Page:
"The current numbers are alarming. The malware industry has published nearly four new viruses per minute in the first half of the year. We expect the two million barrier to be broken in the second half of the year,” says Eddy Willems, G Data’s Security Evangelist. “Attackers are targeting social networks and their members. These are especially profitable targets because of their high number and their interlinked nature. Security vulnerabilities and reoccurring data leaks are making things even easier for criminals.”
Malware for Windows the undisputed number 1
Windows users are still the number one target: 99.4 percent of all new malware of the first half of this year was written for Microsoft’s operating system. The other 0.6% targeted systems that contain e.g. Unix or Java technologies.
With 1,017,208 new malware programs in the first half of 2010, G Data experts counted more new virus than ever before in a six month period. At the end of June 2010, G Data had found as many new threats as last year at the end of September.
As before, Trojan horses dominate the top 5 malware categories, with a share of 42.6%. A big part of this category is made up by bogus antivirus programs and ransomware. Malware such as downloaders and droppers retain second place with a steady share of 20.3%.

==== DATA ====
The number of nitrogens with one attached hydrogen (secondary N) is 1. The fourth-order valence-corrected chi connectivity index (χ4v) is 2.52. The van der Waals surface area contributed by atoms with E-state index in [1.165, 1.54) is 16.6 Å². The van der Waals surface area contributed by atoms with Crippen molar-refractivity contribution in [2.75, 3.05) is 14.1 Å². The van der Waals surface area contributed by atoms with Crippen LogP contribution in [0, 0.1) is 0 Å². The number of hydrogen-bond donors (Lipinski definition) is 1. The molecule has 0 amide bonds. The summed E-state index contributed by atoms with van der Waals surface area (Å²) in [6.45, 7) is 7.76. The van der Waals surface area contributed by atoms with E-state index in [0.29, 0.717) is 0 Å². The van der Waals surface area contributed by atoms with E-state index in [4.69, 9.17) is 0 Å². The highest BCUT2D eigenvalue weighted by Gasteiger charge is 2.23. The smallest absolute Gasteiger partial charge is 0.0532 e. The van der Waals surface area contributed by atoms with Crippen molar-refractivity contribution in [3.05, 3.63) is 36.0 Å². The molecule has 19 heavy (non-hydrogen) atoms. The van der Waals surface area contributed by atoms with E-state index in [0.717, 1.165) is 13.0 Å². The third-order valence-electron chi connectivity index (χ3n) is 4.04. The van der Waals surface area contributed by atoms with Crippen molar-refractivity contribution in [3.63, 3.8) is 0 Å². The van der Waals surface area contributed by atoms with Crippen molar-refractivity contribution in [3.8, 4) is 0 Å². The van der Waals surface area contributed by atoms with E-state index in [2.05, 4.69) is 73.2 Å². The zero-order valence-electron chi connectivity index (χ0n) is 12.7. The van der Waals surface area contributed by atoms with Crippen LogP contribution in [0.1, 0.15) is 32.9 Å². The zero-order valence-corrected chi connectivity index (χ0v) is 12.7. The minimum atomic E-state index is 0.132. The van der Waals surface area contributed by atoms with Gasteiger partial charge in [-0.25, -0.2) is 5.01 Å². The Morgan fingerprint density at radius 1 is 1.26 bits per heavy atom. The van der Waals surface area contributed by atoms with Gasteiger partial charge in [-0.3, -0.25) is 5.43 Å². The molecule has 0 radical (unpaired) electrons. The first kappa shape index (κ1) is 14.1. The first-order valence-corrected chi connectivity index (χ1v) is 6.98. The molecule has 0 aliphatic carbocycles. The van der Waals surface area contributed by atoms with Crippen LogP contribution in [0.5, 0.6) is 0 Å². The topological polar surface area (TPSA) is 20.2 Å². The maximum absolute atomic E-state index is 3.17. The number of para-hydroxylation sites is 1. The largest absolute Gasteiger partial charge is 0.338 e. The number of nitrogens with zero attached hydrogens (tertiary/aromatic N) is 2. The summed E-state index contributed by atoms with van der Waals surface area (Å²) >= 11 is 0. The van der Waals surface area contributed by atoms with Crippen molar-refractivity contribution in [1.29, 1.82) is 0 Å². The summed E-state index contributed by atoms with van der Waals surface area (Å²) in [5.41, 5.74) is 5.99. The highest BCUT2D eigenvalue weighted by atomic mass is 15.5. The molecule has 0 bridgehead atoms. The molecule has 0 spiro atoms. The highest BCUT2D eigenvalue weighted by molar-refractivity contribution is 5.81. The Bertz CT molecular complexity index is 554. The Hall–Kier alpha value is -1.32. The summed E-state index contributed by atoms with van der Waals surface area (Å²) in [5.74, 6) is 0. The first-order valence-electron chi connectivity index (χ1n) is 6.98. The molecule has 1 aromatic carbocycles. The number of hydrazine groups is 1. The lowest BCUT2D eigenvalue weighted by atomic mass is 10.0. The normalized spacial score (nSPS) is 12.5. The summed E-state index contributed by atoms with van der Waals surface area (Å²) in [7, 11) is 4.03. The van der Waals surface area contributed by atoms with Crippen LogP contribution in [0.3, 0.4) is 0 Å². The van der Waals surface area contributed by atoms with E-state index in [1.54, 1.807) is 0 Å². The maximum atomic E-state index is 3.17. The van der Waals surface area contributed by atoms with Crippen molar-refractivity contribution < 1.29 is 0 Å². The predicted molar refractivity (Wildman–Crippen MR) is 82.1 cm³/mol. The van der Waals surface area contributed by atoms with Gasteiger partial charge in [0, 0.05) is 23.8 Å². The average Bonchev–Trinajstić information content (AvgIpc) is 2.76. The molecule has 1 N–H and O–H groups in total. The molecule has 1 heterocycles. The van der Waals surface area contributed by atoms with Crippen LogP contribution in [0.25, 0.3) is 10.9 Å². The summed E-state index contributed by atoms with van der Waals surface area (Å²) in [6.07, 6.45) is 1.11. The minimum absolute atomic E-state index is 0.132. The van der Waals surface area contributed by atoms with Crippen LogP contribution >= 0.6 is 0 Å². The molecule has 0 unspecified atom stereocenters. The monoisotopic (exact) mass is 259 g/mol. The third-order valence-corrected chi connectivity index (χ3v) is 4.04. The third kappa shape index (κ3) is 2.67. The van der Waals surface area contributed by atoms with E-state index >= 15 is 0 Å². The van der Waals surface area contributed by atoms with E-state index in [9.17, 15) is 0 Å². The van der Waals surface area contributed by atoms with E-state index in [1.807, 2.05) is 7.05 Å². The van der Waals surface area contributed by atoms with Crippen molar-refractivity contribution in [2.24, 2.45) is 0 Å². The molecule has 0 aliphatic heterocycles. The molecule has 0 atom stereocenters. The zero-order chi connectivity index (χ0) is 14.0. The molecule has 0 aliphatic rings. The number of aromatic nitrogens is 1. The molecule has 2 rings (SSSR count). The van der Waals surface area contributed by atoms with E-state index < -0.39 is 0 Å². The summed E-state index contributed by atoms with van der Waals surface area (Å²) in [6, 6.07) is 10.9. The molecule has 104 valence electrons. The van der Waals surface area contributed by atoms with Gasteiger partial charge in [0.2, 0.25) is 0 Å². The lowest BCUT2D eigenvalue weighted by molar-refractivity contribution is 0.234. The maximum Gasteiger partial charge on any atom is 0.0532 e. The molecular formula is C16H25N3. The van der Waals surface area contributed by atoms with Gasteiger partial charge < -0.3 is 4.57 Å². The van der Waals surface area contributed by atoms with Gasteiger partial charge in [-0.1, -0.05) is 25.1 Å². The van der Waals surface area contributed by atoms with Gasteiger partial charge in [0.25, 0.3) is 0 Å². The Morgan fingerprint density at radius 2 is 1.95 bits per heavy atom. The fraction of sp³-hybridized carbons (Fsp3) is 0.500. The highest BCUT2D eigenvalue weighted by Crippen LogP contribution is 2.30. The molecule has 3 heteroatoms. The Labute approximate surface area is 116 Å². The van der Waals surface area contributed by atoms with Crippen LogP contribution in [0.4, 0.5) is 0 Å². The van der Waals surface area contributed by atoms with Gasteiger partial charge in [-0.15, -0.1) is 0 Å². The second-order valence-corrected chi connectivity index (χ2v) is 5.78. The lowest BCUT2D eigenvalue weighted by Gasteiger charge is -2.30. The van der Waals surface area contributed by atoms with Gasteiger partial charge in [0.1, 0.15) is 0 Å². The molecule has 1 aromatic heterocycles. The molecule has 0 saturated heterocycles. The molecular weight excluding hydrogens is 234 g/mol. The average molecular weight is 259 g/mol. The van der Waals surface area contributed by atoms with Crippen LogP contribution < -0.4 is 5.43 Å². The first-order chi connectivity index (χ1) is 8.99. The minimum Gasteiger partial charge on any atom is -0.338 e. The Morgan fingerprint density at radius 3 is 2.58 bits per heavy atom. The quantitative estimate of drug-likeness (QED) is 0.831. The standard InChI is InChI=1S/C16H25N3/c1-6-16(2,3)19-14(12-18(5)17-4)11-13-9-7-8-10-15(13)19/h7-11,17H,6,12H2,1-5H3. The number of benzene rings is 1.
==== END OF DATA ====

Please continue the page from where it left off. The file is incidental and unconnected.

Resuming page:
In the past six months many types of new spyware have appeared. Many of these are part of banking trojans or keyloggers. Spyware is the biggest growing of all malware categories. Spyware enables attackers to steal access data, for instance to social networks.
The proportion of backdoors has dropped in comparison to the last half of 2009, coming in fourth place with 12%. Cyber criminals use such viruses to gain remote access to computers. Last place in the top 5 goes to worms, with 53,609 malware programs.
The flood of new malware will continue to increase. Experts at G Data SecurityLabs expect over two million new computer viruses will have been discovered by the end of the year. In the future, social networks and their users will be abused even more for criminal purposes than before. Attackers are increasingly looking at alternatives to Windows, such as Unix derivatives and Java
Detailed information, trends and a summary of the most significant results and figures can be found in the “G Data Malware Report - half-year report for January to June 2010”.